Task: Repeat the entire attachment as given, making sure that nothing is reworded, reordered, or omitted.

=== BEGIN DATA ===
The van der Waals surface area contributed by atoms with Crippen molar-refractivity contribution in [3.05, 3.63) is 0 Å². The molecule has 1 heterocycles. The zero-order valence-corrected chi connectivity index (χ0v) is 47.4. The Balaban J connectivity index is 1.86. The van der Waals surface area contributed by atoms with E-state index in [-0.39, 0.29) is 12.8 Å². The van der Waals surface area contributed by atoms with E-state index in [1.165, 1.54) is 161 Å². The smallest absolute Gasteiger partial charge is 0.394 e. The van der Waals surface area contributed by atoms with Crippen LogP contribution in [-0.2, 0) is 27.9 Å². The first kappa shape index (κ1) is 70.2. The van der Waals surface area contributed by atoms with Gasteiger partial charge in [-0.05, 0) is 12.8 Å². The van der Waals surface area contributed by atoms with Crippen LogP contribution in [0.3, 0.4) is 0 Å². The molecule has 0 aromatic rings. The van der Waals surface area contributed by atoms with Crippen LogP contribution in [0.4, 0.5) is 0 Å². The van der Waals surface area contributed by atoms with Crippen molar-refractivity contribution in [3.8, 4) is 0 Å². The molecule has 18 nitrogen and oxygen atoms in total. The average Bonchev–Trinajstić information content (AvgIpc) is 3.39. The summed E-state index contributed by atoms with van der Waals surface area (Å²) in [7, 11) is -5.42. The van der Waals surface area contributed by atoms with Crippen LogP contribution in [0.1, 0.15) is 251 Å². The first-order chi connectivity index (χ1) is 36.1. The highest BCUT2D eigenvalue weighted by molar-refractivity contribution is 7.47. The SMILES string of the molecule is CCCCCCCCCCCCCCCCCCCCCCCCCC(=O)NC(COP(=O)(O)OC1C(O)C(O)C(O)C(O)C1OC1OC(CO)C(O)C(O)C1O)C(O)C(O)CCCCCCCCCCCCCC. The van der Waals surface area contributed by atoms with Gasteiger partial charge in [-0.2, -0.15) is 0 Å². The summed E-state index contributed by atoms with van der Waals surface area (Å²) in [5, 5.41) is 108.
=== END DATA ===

The van der Waals surface area contributed by atoms with Crippen molar-refractivity contribution in [3.05, 3.63) is 0 Å². The molecule has 1 heterocycles. The zero-order valence-corrected chi connectivity index (χ0v) is 47.4. The Balaban J connectivity index is 1.86. The van der Waals surface area contributed by atoms with E-state index in [-0.39, 0.29) is 12.8 Å². The van der Waals surface area contributed by atoms with E-state index in [1.165, 1.54) is 161 Å². The smallest absolute Gasteiger partial charge is 0.394 e. The van der Waals surface area contributed by atoms with Crippen LogP contribution in [-0.2, 0) is 27.9 Å². The first kappa shape index (κ1) is 70.2. The van der Waals surface area contributed by atoms with Gasteiger partial charge in [-0.05, 0) is 12.8 Å². The van der Waals surface area contributed by atoms with Crippen LogP contribution in [0.3, 0.4) is 0 Å². The molecule has 0 aromatic rings. The van der Waals surface area contributed by atoms with Crippen LogP contribution in [0.4, 0.5) is 0 Å². The van der Waals surface area contributed by atoms with Crippen molar-refractivity contribution in [3.8, 4) is 0 Å². The molecule has 18 nitrogen and oxygen atoms in total. The average Bonchev–Trinajstić information content (AvgIpc) is 3.39. The summed E-state index contributed by atoms with van der Waals surface area (Å²) in [7, 11) is -5.42. The van der Waals surface area contributed by atoms with Crippen LogP contribution in [0.1, 0.15) is 251 Å². The first-order chi connectivity index (χ1) is 36.1. The highest BCUT2D eigenvalue weighted by molar-refractivity contribution is 7.47. The SMILES string of the molecule is CCCCCCCCCCCCCCCCCCCCCCCCCC(=O)NC(COP(=O)(O)OC1C(O)C(O)C(O)C(O)C1OC1OC(CO)C(O)C(O)C1O)C(O)C(O)CCCCCCCCCCCCCC. The van der Waals surface area contributed by atoms with Gasteiger partial charge in [-0.2, -0.15) is 0 Å². The summed E-state index contributed by atoms with van der Waals surface area (Å²) in [5, 5.41) is 108.